Today more than ever, talent moves across borders to countries which provide the best opportunities. Attracting and retaining talent to support development thus is of national strategic importance. Prof. David Zweig, Chair Professor of Social Science, and Prof. Joon Nak Choi, Assistant Professor of Management, shared their insights on efforts by China and South Korea to attract international talent in the Business Insights Presentation Series co-organised by HKUST Business School and IEMS on 10 April 2014.
Prof. Zweig explained that in his research based on interviews with mainland Chinese entrepreneurs, including both locals and returnees, he found that among entrepreneurs and scientists, technology is the primary catalyst generating reverse migration as returnees are significantly rewarded by taking existing technologies from their host countries to China. These technologies are not necessarily “cutting-edge” globally, but as long as the technology is new for China, returnees can displace older domestic technologies and win greater domestic market shares. In fact, 62% of those returning for reasons related to technology admit that their technology was new to China but had existed outside China long before.
In his talk based on part of a forthcoming coauthored book on Global Talent- Skilled Labor as Social Capital in Korea to be published by Stanford University Press, Prof. Choi noted that Korean firms have largely failed in recruiting skilled foreign workers primarily because of Korea’s uninviting mono-ethnic culture. He proposed a new approach to enticing Korea’s pool of skilled émigrés back to Korea, namely by nurturing social ties. He argues that international social ties benefit economic development by promoting information flow, providing access to new markets, and by monitoring global trends. Thus, establishing closer ties with overseas Koreans can help ameliorate the talent shortage. To attract rooted businessmen who usually plan to return to South Korea, the work culture of Korean companies should be reformed so that career prospects remain attractive. The country should also build social capital with estranged businessmen who are more interested in short-term return to reclaim cultural identities or to pursue career opportunities.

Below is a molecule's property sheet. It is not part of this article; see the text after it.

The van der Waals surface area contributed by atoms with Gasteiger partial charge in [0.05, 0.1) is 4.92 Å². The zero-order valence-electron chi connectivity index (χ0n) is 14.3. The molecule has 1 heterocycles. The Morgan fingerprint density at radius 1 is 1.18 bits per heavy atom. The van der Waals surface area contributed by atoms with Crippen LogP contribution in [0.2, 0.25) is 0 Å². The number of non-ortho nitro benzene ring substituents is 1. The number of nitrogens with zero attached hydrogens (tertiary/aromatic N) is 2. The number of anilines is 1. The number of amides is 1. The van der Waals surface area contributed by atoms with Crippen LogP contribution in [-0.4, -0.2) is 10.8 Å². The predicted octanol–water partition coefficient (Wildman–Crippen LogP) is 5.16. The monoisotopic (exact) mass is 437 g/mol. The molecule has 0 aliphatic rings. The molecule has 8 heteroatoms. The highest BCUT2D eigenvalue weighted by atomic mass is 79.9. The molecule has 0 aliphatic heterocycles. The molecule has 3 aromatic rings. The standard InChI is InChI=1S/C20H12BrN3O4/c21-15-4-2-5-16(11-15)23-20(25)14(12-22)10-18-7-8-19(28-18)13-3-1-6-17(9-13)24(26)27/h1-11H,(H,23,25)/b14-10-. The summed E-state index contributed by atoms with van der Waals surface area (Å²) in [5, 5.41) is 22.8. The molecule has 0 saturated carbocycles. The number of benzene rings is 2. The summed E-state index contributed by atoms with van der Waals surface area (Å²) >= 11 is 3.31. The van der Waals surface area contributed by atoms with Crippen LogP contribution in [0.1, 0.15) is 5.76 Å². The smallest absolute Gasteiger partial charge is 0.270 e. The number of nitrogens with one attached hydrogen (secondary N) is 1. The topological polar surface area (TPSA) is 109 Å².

Both studies suggest that policy-makers have a strong role to play in developing favorable policies to attract high- end returnees, and provide valuable insights into factors to consider in designing such policies.
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